African American usage of Magi

1647 words - 7 pages African American Usage of Magical Realism Magical realism is a literary genre that practically tricks the reader into believing elements of the supernatural. Those writing in this style craft very realistic storylines, characters, and settings using vivid details and a sense of accuracy to convince the reader that the elements in the story are realistic and entirely believable. Subtly and slowly, the writer creeps in elements of the supernatural

Image of African American Women

1043 words - 5 pages , black women have fought and are fighting these harmful perceptions in many different ways. My project will focus on two artists in particular, Maya Angelou and Kara Walker. I will look at three poems of Maya Angelou, Phenomenal Women, I Know Why the Caged Bird Sings, and Still I Rise while examining the artwork of Kara Walker to compare the different approaches to transform the unfavorable images of African American women. An acquaintance of mine

Images of African American Woman

1748 words - 7 pages and that the oppression of slaves was everywhere in the south.Both writhers write with a lot of emotion and present the readers with great imagery of what the lives of African American women were like. Wright presented an optimistic view on the experience African American women, while Douglass and the poets show a darker brutal side of what it feels like to be a woman during the slavery and after the Emancipation. The oppression of women was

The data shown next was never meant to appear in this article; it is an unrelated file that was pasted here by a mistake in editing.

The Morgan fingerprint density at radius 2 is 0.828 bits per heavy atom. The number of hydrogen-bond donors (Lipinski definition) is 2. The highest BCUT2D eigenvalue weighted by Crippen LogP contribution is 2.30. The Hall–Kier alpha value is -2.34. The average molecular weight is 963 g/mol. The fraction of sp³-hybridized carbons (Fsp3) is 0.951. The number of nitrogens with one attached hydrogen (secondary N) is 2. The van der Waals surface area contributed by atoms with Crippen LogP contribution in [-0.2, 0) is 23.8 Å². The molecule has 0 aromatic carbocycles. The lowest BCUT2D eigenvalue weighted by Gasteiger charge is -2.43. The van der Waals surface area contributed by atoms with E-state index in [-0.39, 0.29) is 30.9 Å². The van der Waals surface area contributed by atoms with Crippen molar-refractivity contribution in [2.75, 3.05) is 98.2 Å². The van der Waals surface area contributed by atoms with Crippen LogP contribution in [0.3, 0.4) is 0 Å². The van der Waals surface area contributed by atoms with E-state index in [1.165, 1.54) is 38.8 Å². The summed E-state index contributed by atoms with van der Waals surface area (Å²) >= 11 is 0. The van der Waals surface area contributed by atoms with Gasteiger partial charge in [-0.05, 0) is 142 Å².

Images of African American Woman

1822 words - 7 pages slavery. Another image Richard Wright use about the hardships African American woman endured during slavery compared to those that men endure is the "Queen Cotton." Wright writes "contrary to popular assumption, cotton is queen, not a king. Kings are dictatorial; cotton is not only dictatorial but self-destructive, an imperious woman in the throes of constant childbirth, a woman who is driven by her greedy passion to bear endless


839 words - 3 pages      The article on Black America Web entitled “The state of Black America, Part 4: Health as Wealth” (Lewis, 17 Jan. 05) is mainly addressing how African Americans should get check-ups, eat a healthier diet, exercise, among other things to maintain their health. The authors main point of writing an article about health is so that African Americans will be propelled to take preventative measures to prevent and treat